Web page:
Is Shady Brook Farms Turkey Good?

Purchasing and preparing the turkey for Thanksgiving has taken on a kind of mythical status through the years. It can be challenging to take the necessary precautions to correctly store, thaw, and cook the large bird in time for a magnificent entrance to the harvest table because it’s a large chunk of poultry that you only cook once a year. Purchase the best bird. While seasonings, cooking times, and temperatures may not be as easy to control, there is one simple way to get your Thanksgiving feast preparations off to a great start:

In order to assist you in selecting the perfect turkey for Thanksgiving, we purchased, roasted, and sampled five supermarket frozen turkeys from different brands. We had taste testers judge the birds based on tenderness, texture, and flavor to determine a winner. (Also, dont miss We Taste-Tasted 5 Stuffing Mixes & This Is the Best. ).

Shady Brook Farms turkeys are a popular choice for many families, and for good reason. They are known for their high quality, delicious flavor, and affordable price. Here’s a breakdown of what makes Shady Brook Farms turkeys so good:

High Quality:

  • Raised by independent farmers: Shady Brook Farms turkeys are raised by independent farmers who are committed to animal welfare and sustainable farming practices.
  • No growth-promoting antibiotics, added hormones, or steroids: Shady Brook Farms turkeys are raised without the use of growth-promoting antibiotics, added hormones, or steroids. This means you can feel good about serving them to your family.
  • Pre-basted for flavor: Shady Brook Farms turkeys come pre-basted, which helps to lock in flavor and moisture during cooking.

Delicious Flavor:

  • Juicy and tender: Shady Brook Farms turkeys are known for their juicy and tender meat. This is due to the breed of turkey they use, as well as their humane raising practices.
  • Deliciously seasoned: Shady Brook Farms turkeys are seasoned with a blend of herbs and spices that enhances their natural flavor.
  • Versatile: Shady Brook Farms turkeys can be cooked in a variety of ways, including roasting, grilling, and smoking. This makes them a great option for any meal.

Affordable Price:

  • Competitive pricing: Shady Brook Farms turkeys are priced competitively with other brands of high-quality turkeys.
  • Value for your money: Shady Brook Farms turkeys offer great value for your money. They are a delicious and affordable option for feeding your family.

Additional Benefits:

  • Nutritious: Shady Brook Farms turkeys are a good source of protein, vitamins, and minerals.
  • Convenient: Shady Brook Farms turkeys are available in a variety of sizes and cuts, making it easy to find the perfect turkey for your needs.
  • Easy to cook: Shady Brook Farms turkeys come with easy-to-follow cooking instructions.

Overall, Shady Brook Farms turkeys are a great option for anyone looking for a high-quality, delicious, and affordable turkey. They are a perfect choice for your next special occasion or family dinner.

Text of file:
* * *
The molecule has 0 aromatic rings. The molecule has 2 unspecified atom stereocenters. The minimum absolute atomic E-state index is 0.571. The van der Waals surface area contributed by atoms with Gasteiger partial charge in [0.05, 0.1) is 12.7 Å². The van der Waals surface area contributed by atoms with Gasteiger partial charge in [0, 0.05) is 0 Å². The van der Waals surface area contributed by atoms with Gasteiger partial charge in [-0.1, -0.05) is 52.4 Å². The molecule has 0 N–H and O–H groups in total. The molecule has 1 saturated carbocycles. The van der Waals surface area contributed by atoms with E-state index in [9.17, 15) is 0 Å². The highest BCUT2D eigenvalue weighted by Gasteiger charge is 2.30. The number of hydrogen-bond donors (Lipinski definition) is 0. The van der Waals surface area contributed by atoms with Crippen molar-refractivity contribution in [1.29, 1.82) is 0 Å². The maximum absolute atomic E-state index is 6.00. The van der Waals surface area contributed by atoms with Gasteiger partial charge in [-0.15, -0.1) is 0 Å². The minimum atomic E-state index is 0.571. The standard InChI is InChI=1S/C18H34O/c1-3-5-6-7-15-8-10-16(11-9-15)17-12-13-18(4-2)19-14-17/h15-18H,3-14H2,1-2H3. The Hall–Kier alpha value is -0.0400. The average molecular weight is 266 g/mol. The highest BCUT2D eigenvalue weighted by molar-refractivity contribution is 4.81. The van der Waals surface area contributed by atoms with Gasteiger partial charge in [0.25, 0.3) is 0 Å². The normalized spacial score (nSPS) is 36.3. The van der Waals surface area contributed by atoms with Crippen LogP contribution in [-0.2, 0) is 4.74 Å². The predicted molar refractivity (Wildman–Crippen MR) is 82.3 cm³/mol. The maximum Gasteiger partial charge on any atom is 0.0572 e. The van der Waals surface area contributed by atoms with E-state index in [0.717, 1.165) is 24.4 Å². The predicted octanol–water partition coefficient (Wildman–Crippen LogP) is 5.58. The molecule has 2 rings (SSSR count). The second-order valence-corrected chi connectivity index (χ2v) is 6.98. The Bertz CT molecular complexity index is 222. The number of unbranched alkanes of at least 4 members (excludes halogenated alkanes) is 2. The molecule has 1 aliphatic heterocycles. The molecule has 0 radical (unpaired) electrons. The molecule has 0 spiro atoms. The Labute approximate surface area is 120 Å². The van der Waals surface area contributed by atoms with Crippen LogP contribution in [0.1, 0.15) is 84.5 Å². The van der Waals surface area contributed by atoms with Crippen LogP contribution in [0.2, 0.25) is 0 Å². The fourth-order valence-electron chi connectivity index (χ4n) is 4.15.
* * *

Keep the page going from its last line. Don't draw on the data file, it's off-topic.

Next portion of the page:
Here are some additional resources that you may find helpful:


  • Where can I buy Shady Brook Farms turkeys?

Shady Brook Farms turkeys are available at most major grocery stores. You can also find them online at and

  • What size turkey should I buy?

The USDA recommends 1 pound of turkey per person. So, if you are feeding 10 people, you would need a 10-pound turkey.

  • How do I cook a Shady Brook Farms turkey?

Shady Brook Farms turkeys come with easy-to-follow cooking instructions. You can also find a variety of recipes on the Shady Brook Farms website.

  • What are the nutritional benefits of Shady Brook Farms turkeys?

Shady Brook Farms turkeys are a good source of protein, vitamins, and minerals. They are also low in fat and calories.

  • Is Shady Brook Farms turkey a good value for my money?

Yes, Shady Brook Farms turkeys are a great value for your money. They are a delicious and affordable option for feeding your family.

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Here’s how we did it

is shady brook farms turkey good

We visited three local grocery stores—Food Lion, Harris Teeter, and Whole Foods—to source our big birds. They were all frozen and ranged in the 12–14-pound range. Three of the birds were already brined in the bag, but two were not injected or received any additional salt.

We cooked the turkey in a very straightforward manner in order to eliminate many factors that might have influenced the outcome. Our recipe called for “spatching” the bird, which is simply chopping off the spine, turning it over, and applying pressure to the breastbone until it cracks so you can flatten it out on a roasting tray. Because the cool, moist inner cavity is no longer skewing how quickly or slowly certain parts (legs versus breast) cook to the right temperature, cooking can proceed more quickly and evenly.

After drying the bird, we rubbed it with a tablespoon of canola oil, two tablespoons of freshly ground black pepper, and a tablespoon of Kosher salt if the turkeys weren’t brined.

After an hour of cooking at 450 degrees in our oven, a Bluetooth meat thermometer was inserted deeply into the breast and programmed to sound an alarm at 150 degrees. After that was done, the legs were checked to make sure they had reached the 165-degree mark, and the majority of them only took an hour and a half to cook. After the temperature was within normal range, the bird was removed and allowed to rest for five minutes before being carved and tasted.